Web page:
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Having seen how to harvest honey from your beehives, there are more treasures awaiting you.
Honey gets all the good PR, since everyone loves the stuff! But the comb in which that honey is stored and the caps on cells used to retain it are made of beeswax. With a little effort it's possible to extract this beautiful substance that can be used in so many creative ways.
Before we look at how beeswax is created and how to collect it from your hives, it's worth reflecting on the considerable number of ways in which it can be used. Beeswax is an incredibly versatile substance, with uses in food preparation, crafts and much more. Here is a small list of ways in which we use beeswax:
The list goes on and beekeepers harvest beeswax for these and many other reasons.
First, a quick recap on how bees create beeswax. Worker bees have eight pairs of wax glands under the abdomen, which produce tiny wax scales. The process of making comb involves the worker taking one of these wax scales, moving it to her front legs and mixing it with saliva. This creates wax that is useful as a building material, namely for building comb.
The utility and value we find in beeswax comes from its unique properties. These are evident in a substance that, apart from being created through a fascinating process, almost seems designed to be for our own benefit, though it is not, of course.
So these are the characteristics of beeswax. Let's look at some of the methods for extracting it from our hives and frames.
We will assume relatively small amounts of wax are to be extracted i.e. this isn't a commercial operation. Let's look first at a simple process available to anyone with some simple tools in the kitchen.
Step one is to gather your wax. The cappings you gathered when harvesting honey are some of the best beeswax you can find! We place these in a cheesecloth. Also, if you are using foundationless frames then the comb is there for you, assuming you decide not to place it back in your hive. If you plan to use it to extract beeswax, then just break it into small pieces and place in another piece of cheesecloth.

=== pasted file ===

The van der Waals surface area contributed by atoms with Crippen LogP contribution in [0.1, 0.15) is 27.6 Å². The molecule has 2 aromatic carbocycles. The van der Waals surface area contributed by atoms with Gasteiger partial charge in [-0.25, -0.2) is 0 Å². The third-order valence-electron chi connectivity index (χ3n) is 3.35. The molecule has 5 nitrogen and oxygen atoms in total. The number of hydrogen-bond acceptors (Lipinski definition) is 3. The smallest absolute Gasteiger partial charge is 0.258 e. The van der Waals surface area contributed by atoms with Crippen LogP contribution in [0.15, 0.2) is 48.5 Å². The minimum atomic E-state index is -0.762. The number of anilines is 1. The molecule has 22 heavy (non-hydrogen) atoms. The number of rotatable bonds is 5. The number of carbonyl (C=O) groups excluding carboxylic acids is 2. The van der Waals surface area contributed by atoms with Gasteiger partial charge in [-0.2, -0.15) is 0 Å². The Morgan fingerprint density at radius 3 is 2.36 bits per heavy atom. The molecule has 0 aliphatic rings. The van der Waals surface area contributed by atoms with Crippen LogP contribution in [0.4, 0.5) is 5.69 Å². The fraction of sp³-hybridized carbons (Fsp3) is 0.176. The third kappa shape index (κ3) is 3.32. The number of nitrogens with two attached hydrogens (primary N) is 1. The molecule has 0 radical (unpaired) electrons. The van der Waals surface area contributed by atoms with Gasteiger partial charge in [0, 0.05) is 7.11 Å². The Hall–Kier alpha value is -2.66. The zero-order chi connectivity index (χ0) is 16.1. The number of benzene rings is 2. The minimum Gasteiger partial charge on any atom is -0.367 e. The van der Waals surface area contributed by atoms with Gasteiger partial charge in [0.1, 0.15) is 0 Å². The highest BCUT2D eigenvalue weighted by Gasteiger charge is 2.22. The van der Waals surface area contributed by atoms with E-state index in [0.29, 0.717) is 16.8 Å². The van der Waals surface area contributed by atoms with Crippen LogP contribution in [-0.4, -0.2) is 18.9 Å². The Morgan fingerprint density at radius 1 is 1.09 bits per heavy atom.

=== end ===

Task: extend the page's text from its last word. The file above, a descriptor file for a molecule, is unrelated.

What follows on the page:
At this point, you hopefully have plenty of beeswax, but it's mixed in with all sorts of other gunk you don't need. Let's fix that.
Place the beeswax-containing cheesecloth in a simmering saucepan of water. Gently press down to split up the larger chunks, which speeds things up a little as the beeswax melts.
Bring the water to a boil and when you have melted the beeswax in the water, squeeze out and remove the cheesecloth. This leaves behind "wax water".
Pour that into a container and let it solidify, as it cools. The wax will rise to the top, with dirty water underneath. The solid layer on top is wax but is still quite dirty.
Take the solid wax cake that formed on the top of the water and once again melt it, this time in a double boiler. This creates a liquid which you can run through a filter again while still hot.
At this point, you have beautiful, clean and melted wax. Pour into the mold of your choice and you are done.
Here's a delightful video that illustrates one way to extract and use beeswax.
While the method described above works very well, it is also a multi-stage process and does tend to leave a rather strong aroma of beeswax in the kitchen (though it is quite pleasant). An alternative method that is commonly used is a solar max melter.
As the name implies, this simply uses the sun's rays to create a very hot space in which the wax will melt and drain. This neat idea works very well. A solar wax melter is available from the PerfectBee Store, although many beekeepers make their own too.
Here is a video that illustrates the use of a solar wax melter.
Finally, for a high end - and higher price - solution, electric wax melters are available. These are extremely convenient and allow the placement of frames inside, from which the wax is melted and subsequently drained.